Confidentiality Statement
  • Possession of a copy of your Disaster Recovery Plan creates certain obligations with respect to confidentiality information. Disaster Recovery Plans contains operation information that is held in strict confidence to prevent cyber security breaches, or attacks on your telecom systems. This Confidentiality Statement should be issued to all your employees as part of their work ethics
plan location
Plan Location
  • The Disaster Recovery Plan is maintained by (Identify operational title here) in a secured location only assessable to appropriate individuals. Accessibility is by request and approval only
plan distribution
Plan Distribution
  • We present Fort Mojave Tribe’s Essential Support Function (ESF) 2- Communications, Telecomm and Information Technology under Emergency Management in a tribal event
  • Under the Fort Mojave Tribal Emergency Preparedness and Response Plan, FMTI is assigned the Essential Support Function (ESF) No. 2- Communications role during an emergency event.

ESF 2- Communication the support role is to keep open all means of communications on a local, regional and area wide level


Emergency Operation Center Plan Activation

  • Fort Mojave Telecommunications follows the Fort Mojave Indian Tribal three-level activation process for the EOC emergency organization. This is done to provide a standardized method for activating the Tribal EOC and emergency organization, and to eliminate the need for always having a full activation. The levels provide for a minimum staffing level, a mid-size activation and a full activation. The three levels of EOC activation are described as follows:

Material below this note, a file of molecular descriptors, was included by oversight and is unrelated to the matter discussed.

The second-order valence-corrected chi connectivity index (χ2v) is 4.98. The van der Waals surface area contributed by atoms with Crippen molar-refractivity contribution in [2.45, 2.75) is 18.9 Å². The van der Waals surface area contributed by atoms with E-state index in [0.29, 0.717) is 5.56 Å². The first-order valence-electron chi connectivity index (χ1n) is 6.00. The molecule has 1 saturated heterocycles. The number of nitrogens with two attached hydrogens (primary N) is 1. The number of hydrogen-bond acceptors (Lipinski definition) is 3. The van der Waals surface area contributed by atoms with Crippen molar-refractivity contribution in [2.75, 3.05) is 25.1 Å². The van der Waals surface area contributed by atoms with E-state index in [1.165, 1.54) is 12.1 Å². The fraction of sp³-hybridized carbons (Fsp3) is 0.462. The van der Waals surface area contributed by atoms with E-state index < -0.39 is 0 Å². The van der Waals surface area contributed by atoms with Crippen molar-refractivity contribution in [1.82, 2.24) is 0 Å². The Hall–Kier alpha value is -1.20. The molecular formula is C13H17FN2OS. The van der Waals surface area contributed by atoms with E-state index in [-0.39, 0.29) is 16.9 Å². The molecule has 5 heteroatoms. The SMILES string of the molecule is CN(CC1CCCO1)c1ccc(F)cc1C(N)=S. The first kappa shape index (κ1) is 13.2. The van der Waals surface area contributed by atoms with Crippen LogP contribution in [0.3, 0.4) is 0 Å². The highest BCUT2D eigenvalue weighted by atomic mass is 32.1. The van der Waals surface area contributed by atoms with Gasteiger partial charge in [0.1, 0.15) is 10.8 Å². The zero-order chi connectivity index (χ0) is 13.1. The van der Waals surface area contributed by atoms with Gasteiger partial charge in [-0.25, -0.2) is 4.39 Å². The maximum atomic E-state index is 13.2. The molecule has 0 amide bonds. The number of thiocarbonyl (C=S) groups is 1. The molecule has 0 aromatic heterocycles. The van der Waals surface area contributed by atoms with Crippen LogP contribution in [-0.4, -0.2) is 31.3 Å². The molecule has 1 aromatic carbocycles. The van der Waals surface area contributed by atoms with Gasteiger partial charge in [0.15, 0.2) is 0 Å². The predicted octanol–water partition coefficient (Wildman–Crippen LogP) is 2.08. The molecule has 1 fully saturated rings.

Level I. Level I is referred to as a “Low-level Activation”. The EOC is staffed with the daily operating staff members of the Tribe assigned DER staff, who carry out additional duties in the EOC and serve as Manager. Minimum ESFs are called in


Level II. Level II is referred to as a “Medium-level Activation”. Additional trained EOC responders are also called in to staff specific functions within the Management, Operations, Planning, Logistics and Finance/Administration and Intelligence Sections


Level III. Level III is often referred to as a “Full or High-level Activation”. This encompasses the staffing of Levels I and II along with additional trained EOC Responders to staff most, if not all ESF functions

telecom internal events
Telecom Internal Events
  • Fort Mojave Telecommunications utilizes the same three levels for activating any internal FMTI events that are deemed and internal events
notification activation phase
Notification / Activation Phase
  • To activate the plan and notify, customers, employees, and vendors of the recovery activities.

(See Appendix F for Employee, Customer and vendor list)

alternate site phase
Alternate Site Phase
  • As defined in the FMIT COG/COOP Plan, Fort Mojave Telecom has an alternate site location planned in the event the present Telecom office and central control location has been disrupted. Key central personnel shall secure the Alternate Site Kit which contains all continuing operational plans, logins, passwords to establish continued communications from the alternate site including backup equipment and software is confidential.
restoration phase
Restoration Phase